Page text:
Monday, August 8, 2011

Can you Identify this Virginia Bird?

A striking black-winged red bird, it is a common species of the eastern forest interior. 
Scarlet Tanager
photo © 2010 Mike & Chris | more info (via: Wylio)

Despite its brilliant coloring it is often overlooked because of its rather secretive behavior and its preference for the forest canopy.

This is a medium sized songbird. The male (as pictured above) is very distinctive. But what many do not realize is when this male molts (which he does twice per year) he has an entirely different non breeding plumage, which can quite easily be mistaken for a female.

Male Description

Breeding (Alternate) plumage: Bright red all over; variable in hue and can be somewhat orange. Black tail and wings. Whitish bill. Dark eye. Gray legs. 

Nonbreeding (Basic) plumage: Bright olive-green body. Black wings and tail. During molts in spring and fall, shows mixed red and olive green in body feathers.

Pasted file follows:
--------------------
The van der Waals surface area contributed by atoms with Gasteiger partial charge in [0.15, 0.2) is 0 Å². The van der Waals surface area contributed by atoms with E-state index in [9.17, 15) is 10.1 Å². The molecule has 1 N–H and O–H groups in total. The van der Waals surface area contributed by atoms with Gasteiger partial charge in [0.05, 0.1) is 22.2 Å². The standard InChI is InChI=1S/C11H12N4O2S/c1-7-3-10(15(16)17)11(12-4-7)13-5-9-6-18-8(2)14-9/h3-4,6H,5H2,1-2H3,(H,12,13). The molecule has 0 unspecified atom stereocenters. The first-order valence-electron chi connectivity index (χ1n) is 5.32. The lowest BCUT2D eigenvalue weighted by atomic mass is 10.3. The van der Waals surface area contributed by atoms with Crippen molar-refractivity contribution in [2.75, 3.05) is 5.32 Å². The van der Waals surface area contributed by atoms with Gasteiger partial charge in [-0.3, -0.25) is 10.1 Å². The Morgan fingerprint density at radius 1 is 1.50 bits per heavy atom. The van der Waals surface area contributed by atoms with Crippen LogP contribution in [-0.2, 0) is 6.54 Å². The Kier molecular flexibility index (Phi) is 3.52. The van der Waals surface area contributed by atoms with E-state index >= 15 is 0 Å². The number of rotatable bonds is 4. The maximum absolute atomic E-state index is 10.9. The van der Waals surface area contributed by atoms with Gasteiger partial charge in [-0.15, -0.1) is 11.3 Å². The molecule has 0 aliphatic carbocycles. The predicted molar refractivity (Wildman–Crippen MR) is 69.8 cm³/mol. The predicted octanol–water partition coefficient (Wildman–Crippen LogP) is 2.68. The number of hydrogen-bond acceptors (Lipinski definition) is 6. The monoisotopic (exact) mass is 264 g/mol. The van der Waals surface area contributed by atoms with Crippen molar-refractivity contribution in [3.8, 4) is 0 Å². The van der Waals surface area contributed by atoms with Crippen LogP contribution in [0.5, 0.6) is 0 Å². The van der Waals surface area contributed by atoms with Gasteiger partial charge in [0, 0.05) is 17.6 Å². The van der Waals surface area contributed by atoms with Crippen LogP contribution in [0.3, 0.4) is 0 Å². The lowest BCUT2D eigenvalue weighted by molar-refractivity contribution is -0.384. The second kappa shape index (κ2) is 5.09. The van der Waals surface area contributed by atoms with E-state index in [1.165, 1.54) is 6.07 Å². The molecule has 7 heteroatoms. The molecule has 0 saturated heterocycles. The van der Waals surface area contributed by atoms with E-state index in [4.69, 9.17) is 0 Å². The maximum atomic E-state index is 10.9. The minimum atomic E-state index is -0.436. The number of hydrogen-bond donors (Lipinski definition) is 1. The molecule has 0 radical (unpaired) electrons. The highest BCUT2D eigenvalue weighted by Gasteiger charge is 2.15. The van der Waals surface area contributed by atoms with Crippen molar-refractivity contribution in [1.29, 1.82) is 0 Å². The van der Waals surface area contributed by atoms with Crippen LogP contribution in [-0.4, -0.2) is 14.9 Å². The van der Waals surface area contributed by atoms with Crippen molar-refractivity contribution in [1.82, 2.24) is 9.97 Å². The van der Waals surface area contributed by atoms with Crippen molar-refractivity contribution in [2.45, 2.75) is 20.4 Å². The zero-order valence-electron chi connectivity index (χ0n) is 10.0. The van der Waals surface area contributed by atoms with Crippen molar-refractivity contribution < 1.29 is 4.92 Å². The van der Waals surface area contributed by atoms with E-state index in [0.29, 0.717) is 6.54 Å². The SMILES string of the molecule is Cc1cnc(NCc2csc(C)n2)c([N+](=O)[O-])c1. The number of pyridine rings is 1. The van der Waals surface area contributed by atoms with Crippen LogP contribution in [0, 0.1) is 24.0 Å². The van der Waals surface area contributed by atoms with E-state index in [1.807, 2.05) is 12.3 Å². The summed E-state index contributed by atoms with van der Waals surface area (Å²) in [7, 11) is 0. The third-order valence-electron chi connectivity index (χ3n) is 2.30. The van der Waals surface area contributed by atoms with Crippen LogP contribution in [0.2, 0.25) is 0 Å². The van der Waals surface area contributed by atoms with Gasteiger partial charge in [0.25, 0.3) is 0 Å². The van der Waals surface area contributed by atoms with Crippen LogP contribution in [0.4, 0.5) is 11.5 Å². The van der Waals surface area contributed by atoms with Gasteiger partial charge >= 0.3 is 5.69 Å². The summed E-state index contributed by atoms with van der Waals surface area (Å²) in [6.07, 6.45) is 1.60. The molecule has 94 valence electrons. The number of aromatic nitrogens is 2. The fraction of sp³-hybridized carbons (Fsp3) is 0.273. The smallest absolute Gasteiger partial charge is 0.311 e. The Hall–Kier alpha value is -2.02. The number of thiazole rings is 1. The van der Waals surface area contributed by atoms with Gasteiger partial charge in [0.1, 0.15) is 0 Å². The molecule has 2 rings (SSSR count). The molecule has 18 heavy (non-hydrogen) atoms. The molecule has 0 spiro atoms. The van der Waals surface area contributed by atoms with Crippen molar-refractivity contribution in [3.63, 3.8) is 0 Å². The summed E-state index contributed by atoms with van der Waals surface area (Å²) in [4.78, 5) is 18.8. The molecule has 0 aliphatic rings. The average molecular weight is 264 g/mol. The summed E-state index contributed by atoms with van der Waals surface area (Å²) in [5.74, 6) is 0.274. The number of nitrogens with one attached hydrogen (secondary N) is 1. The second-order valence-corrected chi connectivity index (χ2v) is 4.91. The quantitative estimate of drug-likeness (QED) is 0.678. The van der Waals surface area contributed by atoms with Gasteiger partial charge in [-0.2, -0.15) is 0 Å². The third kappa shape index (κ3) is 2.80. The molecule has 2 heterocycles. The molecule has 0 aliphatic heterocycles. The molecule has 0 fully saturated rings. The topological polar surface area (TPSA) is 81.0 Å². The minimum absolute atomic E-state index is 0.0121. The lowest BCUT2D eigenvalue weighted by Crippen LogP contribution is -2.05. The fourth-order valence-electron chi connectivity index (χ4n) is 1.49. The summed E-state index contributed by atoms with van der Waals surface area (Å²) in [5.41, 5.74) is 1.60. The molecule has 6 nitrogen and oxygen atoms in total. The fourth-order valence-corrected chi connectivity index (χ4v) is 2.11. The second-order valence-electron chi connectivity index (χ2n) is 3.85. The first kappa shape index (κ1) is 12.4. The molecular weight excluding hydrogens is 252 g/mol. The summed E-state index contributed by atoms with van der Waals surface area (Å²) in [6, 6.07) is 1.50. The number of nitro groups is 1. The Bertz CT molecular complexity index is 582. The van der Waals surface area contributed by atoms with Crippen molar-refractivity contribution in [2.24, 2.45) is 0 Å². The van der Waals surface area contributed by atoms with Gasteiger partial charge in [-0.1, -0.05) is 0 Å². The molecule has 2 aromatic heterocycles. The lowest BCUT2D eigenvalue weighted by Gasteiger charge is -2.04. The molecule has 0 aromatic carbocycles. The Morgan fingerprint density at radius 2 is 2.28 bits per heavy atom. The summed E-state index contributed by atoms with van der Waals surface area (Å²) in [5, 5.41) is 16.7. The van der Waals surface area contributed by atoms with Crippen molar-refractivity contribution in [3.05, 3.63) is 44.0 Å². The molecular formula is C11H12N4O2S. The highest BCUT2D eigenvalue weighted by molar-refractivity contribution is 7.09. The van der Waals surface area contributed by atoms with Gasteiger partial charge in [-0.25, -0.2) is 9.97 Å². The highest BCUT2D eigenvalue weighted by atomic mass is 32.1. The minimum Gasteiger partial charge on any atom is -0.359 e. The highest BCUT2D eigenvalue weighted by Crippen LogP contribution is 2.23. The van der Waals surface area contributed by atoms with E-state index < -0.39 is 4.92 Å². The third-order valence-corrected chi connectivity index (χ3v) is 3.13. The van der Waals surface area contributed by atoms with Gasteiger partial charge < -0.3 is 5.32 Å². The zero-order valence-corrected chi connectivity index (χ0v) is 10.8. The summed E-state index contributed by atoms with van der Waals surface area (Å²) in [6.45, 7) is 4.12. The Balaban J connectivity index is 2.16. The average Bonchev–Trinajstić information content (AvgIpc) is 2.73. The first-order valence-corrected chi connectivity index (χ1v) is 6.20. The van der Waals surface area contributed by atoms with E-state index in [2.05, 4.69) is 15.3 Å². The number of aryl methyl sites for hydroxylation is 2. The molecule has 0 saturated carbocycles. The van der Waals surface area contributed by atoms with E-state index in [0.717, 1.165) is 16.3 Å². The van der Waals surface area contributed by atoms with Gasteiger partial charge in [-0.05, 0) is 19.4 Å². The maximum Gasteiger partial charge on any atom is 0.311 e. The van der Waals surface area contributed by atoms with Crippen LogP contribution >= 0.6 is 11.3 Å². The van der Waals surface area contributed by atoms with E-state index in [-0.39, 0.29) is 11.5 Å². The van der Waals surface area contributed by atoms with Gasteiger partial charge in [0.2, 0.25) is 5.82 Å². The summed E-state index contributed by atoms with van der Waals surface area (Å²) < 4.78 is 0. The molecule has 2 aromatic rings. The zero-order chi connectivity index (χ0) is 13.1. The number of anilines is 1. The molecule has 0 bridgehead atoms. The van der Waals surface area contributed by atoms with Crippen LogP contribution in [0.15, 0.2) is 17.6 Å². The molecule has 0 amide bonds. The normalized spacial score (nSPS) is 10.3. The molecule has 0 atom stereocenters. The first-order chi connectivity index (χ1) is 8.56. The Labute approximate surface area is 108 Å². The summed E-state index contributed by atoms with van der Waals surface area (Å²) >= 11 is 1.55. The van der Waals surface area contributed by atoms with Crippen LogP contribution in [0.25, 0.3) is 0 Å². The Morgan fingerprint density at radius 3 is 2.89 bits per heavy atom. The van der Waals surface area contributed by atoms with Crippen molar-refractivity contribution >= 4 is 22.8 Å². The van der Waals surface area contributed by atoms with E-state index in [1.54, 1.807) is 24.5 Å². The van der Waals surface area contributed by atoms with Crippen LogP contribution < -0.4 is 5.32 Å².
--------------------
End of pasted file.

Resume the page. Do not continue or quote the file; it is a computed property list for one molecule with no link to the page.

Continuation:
Some more clues:
  • This bird winters in South America. 
  • The female sings a song similar to the male's, but softer, shorter, and less harsh.
  • It likes to dine on Insects and spiders, some earthworms, buds, and fruits. Dining habits - Captures insects by gleaning and grabbing them while hovering; will hawk flying insects. Beats prey against branch to kill it.
  • It prefers to breed in deciduous and mixed deciduous/coniferous woodlands, especially mature forests. It's clutch size is typically 1 to 6 eggs.
A useful resource for birding is Sibley Guides and Apps!  Yes, now you can use this App while in the field to help identify birds!

If you haven't figured it out by now, the answer is at the bottom of this article - typed in backwards.  Go ahead and see if you guessed correctly!

More information about birding in our area visit the Roanoke Valley Bird Club: and to learn more about Virginia's Birds from the Virginia Society of Ornithology: 

BRFAL Chapter of Virginia Master Naturalist wants you to get outside and don't forget your camera!
answer: (aecavilo agnariP) reganaT telracS

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